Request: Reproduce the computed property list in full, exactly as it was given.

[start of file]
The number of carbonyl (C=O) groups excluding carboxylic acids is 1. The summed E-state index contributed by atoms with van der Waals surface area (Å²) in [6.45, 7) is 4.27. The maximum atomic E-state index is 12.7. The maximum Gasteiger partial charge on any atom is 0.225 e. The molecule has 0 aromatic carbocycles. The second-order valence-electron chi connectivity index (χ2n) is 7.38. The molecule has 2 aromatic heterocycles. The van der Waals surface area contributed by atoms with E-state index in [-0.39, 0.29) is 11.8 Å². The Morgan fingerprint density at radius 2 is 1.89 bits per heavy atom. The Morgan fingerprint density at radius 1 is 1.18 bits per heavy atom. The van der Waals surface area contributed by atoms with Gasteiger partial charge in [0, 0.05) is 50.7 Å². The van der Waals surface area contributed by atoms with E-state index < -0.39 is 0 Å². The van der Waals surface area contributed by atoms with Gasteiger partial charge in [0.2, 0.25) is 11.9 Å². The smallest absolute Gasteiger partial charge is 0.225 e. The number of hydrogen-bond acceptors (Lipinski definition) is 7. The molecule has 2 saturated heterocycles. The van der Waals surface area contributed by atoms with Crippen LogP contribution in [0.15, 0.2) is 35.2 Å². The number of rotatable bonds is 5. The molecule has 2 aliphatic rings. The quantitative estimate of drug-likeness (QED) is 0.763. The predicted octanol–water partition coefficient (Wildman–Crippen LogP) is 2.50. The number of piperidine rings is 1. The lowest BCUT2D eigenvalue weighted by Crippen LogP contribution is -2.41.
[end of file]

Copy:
The number of carbonyl (C=O) groups excluding carboxylic acids is 1. The summed E-state index contributed by atoms with van der Waals surface area (Å²) in [6.45, 7) is 4.27. The maximum atomic E-state index is 12.7. The maximum Gasteiger partial charge on any atom is 0.225 e. The molecule has 0 aromatic carbocycles. The second-order valence-electron chi connectivity index (χ2n) is 7.38. The molecule has 2 aromatic heterocycles. The van der Waals surface area contributed by atoms with E-state index in [-0.39, 0.29) is 11.8 Å². The Morgan fingerprint density at radius 2 is 1.89 bits per heavy atom. The Morgan fingerprint density at radius 1 is 1.18 bits per heavy atom. The van der Waals surface area contributed by atoms with Gasteiger partial charge in [0, 0.05) is 50.7 Å². The van der Waals surface area contributed by atoms with E-state index < -0.39 is 0 Å². The van der Waals surface area contributed by atoms with Gasteiger partial charge in [0.2, 0.25) is 11.9 Å². The smallest absolute Gasteiger partial charge is 0.225 e. The number of hydrogen-bond acceptors (Lipinski definition) is 7. The molecule has 2 saturated heterocycles. The van der Waals surface area contributed by atoms with Crippen LogP contribution in [0.15, 0.2) is 35.2 Å². The number of rotatable bonds is 5. The molecule has 2 aliphatic rings. The quantitative estimate of drug-likeness (QED) is 0.763. The predicted octanol–water partition coefficient (Wildman–Crippen LogP) is 2.50. The number of piperidine rings is 1. The lowest BCUT2D eigenvalue weighted by Crippen LogP contribution is -2.41.